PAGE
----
A 2014 review also looked at ashwagandha and concluded that in the five available quality trials involving humans, ashwagandha was more effective than placebo for reducing anxiety and/or stress. Specifically, ashwagandha led to reductions in scores on the Hamilton Anxiety Scale in two studies, and in one study people taking ashwagandha has a 56.5% decrease in scores on the Beck Anxiety Inventory, compared to a 30.5% decrease for psychotherapy. In another study, ashwagandha was associated with a 44% reduction in Perceived Stress Scale (PSS) scores compared to just a 5.5% reduction in the placebo group.11
John did a write up on his experience with Theanine which you can read here.
L-theanine is an amino acid found in tea leaves, particularly green tea. If you drink 6-8 cups of green tea a day, it’s likely that you’ll be consuming around 200-400 mg of theanine. This amino acid helps to promote feelings of relaxation without causing drowsiness, which makes it a good go-to for daytime anxiety such as before a big meeting or a first date.
L-theanine works by influencing levels of neurotransmitters in the brain. Specifically, theanine increases production of the inhibitory neurotransmitter gamma amino butyric acid (GABA) and moderates the production of dopamine and serotonin. L-theanine is also a “glutamate antagonist,” meaning it works to block the action of glutamate, the “gas pedal” neurotransmitter linked to anxiety in some people, especially those with mutations in their GAD1 genes.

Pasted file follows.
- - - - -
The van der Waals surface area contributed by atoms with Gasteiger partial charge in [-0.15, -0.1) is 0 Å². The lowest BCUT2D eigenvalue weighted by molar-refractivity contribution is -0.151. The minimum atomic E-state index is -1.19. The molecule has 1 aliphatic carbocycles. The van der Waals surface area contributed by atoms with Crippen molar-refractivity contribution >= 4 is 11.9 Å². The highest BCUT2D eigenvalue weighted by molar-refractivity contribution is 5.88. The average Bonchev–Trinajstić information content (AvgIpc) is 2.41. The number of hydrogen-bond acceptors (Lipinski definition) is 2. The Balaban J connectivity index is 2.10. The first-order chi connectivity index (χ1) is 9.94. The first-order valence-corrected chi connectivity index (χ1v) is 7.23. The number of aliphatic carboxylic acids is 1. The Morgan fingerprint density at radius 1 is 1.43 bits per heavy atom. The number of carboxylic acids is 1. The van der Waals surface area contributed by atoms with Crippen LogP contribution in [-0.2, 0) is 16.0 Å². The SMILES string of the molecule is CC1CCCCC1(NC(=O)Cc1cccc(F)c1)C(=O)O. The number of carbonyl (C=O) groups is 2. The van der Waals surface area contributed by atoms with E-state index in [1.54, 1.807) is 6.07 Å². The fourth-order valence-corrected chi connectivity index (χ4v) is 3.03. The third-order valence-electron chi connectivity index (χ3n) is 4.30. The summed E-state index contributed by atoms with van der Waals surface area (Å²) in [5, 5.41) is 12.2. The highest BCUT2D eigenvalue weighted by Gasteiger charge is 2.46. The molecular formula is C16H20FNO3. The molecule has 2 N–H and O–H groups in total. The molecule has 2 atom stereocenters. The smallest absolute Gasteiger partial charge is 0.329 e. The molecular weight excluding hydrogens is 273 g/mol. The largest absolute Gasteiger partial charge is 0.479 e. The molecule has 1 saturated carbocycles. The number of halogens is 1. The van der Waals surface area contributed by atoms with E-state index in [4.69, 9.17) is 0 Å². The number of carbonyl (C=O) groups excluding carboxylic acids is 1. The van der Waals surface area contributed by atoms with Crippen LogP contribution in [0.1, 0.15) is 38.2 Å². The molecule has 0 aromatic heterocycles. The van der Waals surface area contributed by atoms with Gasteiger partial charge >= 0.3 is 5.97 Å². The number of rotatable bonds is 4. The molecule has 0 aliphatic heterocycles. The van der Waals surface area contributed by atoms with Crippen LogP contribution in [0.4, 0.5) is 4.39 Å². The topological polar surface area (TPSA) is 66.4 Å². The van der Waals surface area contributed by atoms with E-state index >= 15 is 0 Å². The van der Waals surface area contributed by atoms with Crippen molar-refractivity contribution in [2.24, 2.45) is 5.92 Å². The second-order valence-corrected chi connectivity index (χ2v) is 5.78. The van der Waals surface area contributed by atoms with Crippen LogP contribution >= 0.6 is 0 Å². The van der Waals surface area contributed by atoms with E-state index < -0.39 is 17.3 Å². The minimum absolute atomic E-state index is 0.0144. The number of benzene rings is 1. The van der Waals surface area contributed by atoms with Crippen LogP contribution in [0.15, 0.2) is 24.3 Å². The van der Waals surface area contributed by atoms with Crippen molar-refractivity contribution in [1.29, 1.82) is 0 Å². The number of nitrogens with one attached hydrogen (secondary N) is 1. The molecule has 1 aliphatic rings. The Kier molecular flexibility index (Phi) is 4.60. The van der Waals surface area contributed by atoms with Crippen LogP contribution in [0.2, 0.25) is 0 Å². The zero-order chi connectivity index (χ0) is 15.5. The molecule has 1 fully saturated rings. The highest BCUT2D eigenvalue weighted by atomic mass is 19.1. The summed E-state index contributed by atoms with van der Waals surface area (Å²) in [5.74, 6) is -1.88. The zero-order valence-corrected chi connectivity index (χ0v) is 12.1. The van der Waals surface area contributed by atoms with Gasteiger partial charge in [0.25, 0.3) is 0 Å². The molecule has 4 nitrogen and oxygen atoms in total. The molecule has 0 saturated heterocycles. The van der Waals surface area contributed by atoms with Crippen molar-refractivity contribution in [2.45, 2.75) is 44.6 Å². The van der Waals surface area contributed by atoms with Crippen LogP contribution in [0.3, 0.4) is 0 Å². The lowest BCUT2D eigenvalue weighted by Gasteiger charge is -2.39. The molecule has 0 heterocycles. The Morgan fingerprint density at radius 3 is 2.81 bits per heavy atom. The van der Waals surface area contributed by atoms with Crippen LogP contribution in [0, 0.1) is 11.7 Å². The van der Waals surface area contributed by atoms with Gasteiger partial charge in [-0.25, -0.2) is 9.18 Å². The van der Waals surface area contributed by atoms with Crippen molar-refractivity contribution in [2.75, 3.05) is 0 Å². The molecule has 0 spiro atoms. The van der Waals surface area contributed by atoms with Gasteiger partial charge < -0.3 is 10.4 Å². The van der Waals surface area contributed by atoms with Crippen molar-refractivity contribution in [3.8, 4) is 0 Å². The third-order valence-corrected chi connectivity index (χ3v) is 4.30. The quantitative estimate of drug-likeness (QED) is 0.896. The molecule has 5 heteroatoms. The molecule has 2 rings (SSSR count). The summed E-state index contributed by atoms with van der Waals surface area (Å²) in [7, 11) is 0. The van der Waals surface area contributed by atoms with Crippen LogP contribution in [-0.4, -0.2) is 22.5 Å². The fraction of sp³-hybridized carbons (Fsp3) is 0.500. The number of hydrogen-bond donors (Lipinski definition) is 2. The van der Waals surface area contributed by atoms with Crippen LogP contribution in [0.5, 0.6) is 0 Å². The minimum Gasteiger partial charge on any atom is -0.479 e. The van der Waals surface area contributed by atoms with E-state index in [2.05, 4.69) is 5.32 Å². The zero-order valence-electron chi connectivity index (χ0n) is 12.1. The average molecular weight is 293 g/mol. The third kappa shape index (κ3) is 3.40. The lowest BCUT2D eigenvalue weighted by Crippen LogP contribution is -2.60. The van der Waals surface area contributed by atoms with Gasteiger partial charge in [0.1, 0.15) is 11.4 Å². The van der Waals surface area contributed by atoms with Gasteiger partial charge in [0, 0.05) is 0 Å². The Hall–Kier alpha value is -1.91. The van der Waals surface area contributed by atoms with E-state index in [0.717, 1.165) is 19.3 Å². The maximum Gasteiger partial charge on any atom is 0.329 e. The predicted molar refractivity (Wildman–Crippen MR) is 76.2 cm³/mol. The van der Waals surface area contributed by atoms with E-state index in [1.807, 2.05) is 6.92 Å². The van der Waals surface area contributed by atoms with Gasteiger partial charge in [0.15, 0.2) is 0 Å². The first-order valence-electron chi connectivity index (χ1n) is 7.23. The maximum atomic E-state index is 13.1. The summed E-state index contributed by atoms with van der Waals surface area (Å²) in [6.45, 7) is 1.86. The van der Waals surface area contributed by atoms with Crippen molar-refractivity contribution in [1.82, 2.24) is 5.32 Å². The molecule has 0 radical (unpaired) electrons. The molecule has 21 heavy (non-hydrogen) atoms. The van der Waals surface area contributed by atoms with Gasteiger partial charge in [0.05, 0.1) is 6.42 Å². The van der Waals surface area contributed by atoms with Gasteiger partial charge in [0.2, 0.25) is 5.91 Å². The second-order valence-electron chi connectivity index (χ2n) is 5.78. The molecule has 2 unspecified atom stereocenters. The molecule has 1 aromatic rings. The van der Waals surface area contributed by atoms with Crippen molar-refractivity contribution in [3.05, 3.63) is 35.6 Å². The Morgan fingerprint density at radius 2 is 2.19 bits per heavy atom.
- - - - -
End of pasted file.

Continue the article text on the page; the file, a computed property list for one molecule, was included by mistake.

Theanine supplementation leads to increased relaxation, reduced feelings of stress, and improvements in focus. L-theanine also results in a switch towards alpha brain wave patterns (associated with calm alertness) away from beta brain waves (associated with anxiety and stress), particularly in the occipital and parietal regions of the brain, indicating a relaxation effect.12
L-theanine has also been seen to improve responses in volunteers undertaking a stress task.13 And, in one six-week, placebo-controlled, double blind trial, volunteers who regularly drank tea experienced beneficial effects on psychosocial stress indicators (cardiovascular, cortisol and platelet responses) as well as subjective relaxation levels.14